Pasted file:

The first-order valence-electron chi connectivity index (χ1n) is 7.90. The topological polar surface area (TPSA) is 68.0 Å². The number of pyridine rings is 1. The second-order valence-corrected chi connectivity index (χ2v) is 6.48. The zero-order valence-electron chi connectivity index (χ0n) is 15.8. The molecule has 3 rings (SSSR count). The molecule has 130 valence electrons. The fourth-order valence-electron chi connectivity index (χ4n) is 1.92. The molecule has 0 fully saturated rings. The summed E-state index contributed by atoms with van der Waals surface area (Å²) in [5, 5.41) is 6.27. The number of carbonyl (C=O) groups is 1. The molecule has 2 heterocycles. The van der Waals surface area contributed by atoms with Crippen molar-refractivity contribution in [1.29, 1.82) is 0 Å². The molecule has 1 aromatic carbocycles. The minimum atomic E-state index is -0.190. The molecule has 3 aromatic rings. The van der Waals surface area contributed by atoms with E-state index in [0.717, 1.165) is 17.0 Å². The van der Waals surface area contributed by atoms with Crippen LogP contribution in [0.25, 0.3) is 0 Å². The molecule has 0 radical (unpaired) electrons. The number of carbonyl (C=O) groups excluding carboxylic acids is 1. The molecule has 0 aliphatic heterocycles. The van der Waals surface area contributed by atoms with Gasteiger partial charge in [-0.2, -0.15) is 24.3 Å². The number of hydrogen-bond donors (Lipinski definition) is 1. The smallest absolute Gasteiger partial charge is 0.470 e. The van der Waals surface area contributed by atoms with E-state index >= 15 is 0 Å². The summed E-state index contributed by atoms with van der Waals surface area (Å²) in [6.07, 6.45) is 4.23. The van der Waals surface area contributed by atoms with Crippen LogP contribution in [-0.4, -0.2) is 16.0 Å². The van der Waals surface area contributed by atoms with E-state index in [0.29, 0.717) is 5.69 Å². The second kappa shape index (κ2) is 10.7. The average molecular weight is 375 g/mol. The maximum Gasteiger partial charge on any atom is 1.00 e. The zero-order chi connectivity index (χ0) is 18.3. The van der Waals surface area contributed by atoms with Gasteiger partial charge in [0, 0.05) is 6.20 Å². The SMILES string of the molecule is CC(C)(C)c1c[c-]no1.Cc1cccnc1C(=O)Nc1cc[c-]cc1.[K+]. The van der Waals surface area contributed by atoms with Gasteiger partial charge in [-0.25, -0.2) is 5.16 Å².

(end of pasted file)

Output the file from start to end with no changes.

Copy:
The first-order valence-electron chi connectivity index (χ1n) is 7.90. The topological polar surface area (TPSA) is 68.0 Å². The number of pyridine rings is 1. The second-order valence-corrected chi connectivity index (χ2v) is 6.48. The zero-order valence-electron chi connectivity index (χ0n) is 15.8. The molecule has 3 rings (SSSR count). The molecule has 130 valence electrons. The fourth-order valence-electron chi connectivity index (χ4n) is 1.92. The molecule has 0 fully saturated rings. The summed E-state index contributed by atoms with van der Waals surface area (Å²) in [5, 5.41) is 6.27. The number of carbonyl (C=O) groups is 1. The molecule has 2 heterocycles. The van der Waals surface area contributed by atoms with Crippen molar-refractivity contribution in [1.29, 1.82) is 0 Å². The molecule has 1 aromatic carbocycles. The minimum atomic E-state index is -0.190. The molecule has 3 aromatic rings. The van der Waals surface area contributed by atoms with E-state index in [0.717, 1.165) is 17.0 Å². The van der Waals surface area contributed by atoms with Crippen LogP contribution in [0.25, 0.3) is 0 Å². The molecule has 0 radical (unpaired) electrons. The number of carbonyl (C=O) groups excluding carboxylic acids is 1. The molecule has 0 aliphatic heterocycles. The van der Waals surface area contributed by atoms with Gasteiger partial charge in [-0.2, -0.15) is 24.3 Å². The number of hydrogen-bond donors (Lipinski definition) is 1. The smallest absolute Gasteiger partial charge is 0.470 e. The van der Waals surface area contributed by atoms with E-state index >= 15 is 0 Å². The summed E-state index contributed by atoms with van der Waals surface area (Å²) in [6.07, 6.45) is 4.23. The van der Waals surface area contributed by atoms with Crippen LogP contribution in [-0.4, -0.2) is 16.0 Å². The van der Waals surface area contributed by atoms with E-state index in [0.29, 0.717) is 5.69 Å². The second kappa shape index (κ2) is 10.7. The average molecular weight is 375 g/mol. The maximum Gasteiger partial charge on any atom is 1.00 e. The zero-order chi connectivity index (χ0) is 18.3. The van der Waals surface area contributed by atoms with Gasteiger partial charge in [0, 0.05) is 6.20 Å². The SMILES string of the molecule is CC(C)(C)c1c[c-]no1.Cc1cccnc1C(=O)Nc1cc[c-]cc1.[K+]. The van der Waals surface area contributed by atoms with Gasteiger partial charge in [-0.25, -0.2) is 5.16 Å².